The following article by Jogyata Dallas is reprinted with the kind permission of the IndiaNZ Outlook newspaper.

Many people believe that human consciousness is on the verge of a pivotal change – from the dominance of the mind to a growing recognition of the importance of the heart. It represents a change so significant that it promises to reshape the very future of mankind, pointing the way – for the first time ever – to lasting peace and universal oneness on earth.

In the course of evolution, the development of the mind was a major step forward, a breakthrough of incalculable proportions. It separated humanity from the animal kingdom, freeing us from blind impulse and dark instinct. It gave us a sense of past and future, a sense of history and time. It raised us from the murk of primitive superstition, giving us a rational understanding of the universe. It brought us new sources of energy and food. It showed us how to explore the bottom of the sea and travel to the moon.

For centuries the pinnacle of human consciousness, the mind was responsible for the industrial revolution, which produced enormous material comfort for mankind. It brought medical advances that tripled man’s life span. It allowed us to change and control the environment, harnessing the power of wind and water, turning deserts into farmlands, constructing great cities. It brought us mathematics and physics, poetry and music – opening countless dimensions in which the human spirit could grow and flourish.

But should the mind be the master – or should it be the servant of our higher selves? For the mind has its limitations and teaches us to see others as different and separate from us, thriving on a sense of separativity and divisiveness. If we are inclined to reach out to help someone, it will urge us to be cautious – to ‘think twice.’ It teaches us to care about only our own needs, our own wishes, and not those of our fellow man. It encourages us to compete with others and try to dominate them. And because it tries to dominate or take advantage of others, it makes us think that others are doing the same to us.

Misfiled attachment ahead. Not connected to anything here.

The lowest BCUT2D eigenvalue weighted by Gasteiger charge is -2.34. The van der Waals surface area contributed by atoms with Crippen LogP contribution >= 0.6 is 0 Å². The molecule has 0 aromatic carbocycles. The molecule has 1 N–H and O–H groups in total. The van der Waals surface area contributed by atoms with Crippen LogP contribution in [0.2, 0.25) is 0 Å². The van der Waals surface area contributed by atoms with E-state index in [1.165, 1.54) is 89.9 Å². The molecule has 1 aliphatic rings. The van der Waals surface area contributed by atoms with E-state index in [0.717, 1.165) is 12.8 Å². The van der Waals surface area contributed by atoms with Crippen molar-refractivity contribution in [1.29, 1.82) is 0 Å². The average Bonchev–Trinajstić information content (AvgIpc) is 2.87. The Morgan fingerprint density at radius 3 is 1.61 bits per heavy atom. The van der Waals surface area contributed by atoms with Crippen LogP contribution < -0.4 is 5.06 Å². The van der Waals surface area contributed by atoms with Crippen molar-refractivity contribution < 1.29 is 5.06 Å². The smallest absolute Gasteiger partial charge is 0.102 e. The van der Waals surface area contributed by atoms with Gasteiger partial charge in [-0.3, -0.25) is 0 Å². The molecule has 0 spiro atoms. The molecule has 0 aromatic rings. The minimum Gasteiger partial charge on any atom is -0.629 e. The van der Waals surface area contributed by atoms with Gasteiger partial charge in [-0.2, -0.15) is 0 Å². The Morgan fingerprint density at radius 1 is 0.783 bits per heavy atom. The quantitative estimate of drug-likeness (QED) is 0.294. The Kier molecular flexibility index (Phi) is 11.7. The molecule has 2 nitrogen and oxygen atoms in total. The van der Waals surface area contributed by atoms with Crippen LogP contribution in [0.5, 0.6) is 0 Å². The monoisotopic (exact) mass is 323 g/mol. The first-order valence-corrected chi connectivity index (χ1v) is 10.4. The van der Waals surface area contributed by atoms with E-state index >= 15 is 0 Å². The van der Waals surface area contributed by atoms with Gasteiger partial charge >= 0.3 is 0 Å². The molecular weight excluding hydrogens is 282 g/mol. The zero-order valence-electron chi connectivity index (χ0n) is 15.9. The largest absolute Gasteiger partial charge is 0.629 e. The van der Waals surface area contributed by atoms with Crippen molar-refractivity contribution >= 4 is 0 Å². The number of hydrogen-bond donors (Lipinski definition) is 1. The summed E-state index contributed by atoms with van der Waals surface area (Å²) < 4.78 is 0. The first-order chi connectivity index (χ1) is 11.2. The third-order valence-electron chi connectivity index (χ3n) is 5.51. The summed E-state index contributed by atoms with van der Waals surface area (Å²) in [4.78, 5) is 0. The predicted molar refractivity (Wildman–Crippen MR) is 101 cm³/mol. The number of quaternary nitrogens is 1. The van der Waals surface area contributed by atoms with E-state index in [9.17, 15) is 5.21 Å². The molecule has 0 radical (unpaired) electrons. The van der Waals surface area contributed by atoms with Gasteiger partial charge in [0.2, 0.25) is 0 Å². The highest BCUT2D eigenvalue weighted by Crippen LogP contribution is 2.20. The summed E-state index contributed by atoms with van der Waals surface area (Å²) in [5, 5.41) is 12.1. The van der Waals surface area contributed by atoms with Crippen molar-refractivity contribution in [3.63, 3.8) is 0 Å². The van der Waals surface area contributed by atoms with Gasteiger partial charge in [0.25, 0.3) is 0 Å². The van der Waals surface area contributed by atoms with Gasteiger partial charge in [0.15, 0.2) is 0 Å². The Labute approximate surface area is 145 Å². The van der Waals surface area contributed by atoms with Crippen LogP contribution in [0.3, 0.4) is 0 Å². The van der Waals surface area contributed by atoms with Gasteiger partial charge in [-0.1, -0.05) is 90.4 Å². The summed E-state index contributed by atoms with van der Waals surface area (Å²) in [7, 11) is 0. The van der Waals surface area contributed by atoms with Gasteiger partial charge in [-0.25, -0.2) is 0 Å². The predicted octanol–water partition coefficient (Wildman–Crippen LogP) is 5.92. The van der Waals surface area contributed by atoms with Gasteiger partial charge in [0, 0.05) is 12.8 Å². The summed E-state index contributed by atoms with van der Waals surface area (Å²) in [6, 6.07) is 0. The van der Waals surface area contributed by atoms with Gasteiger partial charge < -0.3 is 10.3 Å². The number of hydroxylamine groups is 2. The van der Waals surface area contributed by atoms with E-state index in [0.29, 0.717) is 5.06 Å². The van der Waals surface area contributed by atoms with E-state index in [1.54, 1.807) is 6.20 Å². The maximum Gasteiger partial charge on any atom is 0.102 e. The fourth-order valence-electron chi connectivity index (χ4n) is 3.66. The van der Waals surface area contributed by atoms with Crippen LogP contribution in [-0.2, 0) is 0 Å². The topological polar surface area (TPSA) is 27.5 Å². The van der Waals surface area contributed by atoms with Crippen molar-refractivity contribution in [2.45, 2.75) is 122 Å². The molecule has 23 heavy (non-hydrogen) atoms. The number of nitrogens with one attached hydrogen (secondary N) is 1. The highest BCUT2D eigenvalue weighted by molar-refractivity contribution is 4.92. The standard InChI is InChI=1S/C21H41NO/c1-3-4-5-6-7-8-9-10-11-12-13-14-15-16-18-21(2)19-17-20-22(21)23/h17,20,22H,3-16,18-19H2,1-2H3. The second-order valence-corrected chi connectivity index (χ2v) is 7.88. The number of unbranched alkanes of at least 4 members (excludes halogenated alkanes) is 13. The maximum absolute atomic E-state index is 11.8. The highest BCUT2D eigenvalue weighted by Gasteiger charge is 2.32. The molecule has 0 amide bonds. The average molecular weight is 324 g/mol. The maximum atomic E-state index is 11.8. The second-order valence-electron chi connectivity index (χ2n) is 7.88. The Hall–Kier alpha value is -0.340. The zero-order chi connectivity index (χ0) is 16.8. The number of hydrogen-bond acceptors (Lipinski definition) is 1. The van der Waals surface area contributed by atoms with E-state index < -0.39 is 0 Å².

International politics, for example, has become largely a contest of minds, with each country seeking an advantage over others. Countries distrust one another, suspect one another, misunderstand one another’s motives and, ultimately, try to destroy one another. The mind has brought us unparalleled prosperity, unparalleled material achievements; but it has not brought us happiness. It has not brought us peace – either peace of mind or peace on earth.

One of the great advocates of the human heart is the Indian spiritual master Sri Chinmoy. When he speaks of the heart, he is not speaking of the physical heart, which supplies blood to the body, or the emotional heart; he is referring to the higher heart, the heart that is the seat of the deepest human wisdom. This is the heart that teaches us to see others as an extension of our own selves and makes us feel one with all humanity. This is the heart that teaches us the meaning of selfless love – the love that does not seek to possess others or be possessed by them, but wants only to give without expecting anything in return. When it helps someone, it does not feel it is making a sacrifice, any more than our right hand feels it is making a sacrifice when it helps our left hand lift a weight Nor does it feel any kind of superiority – a feeling that is often present when we feel we are being ‘charitable.’ Spontaneously, it just reaches out to help.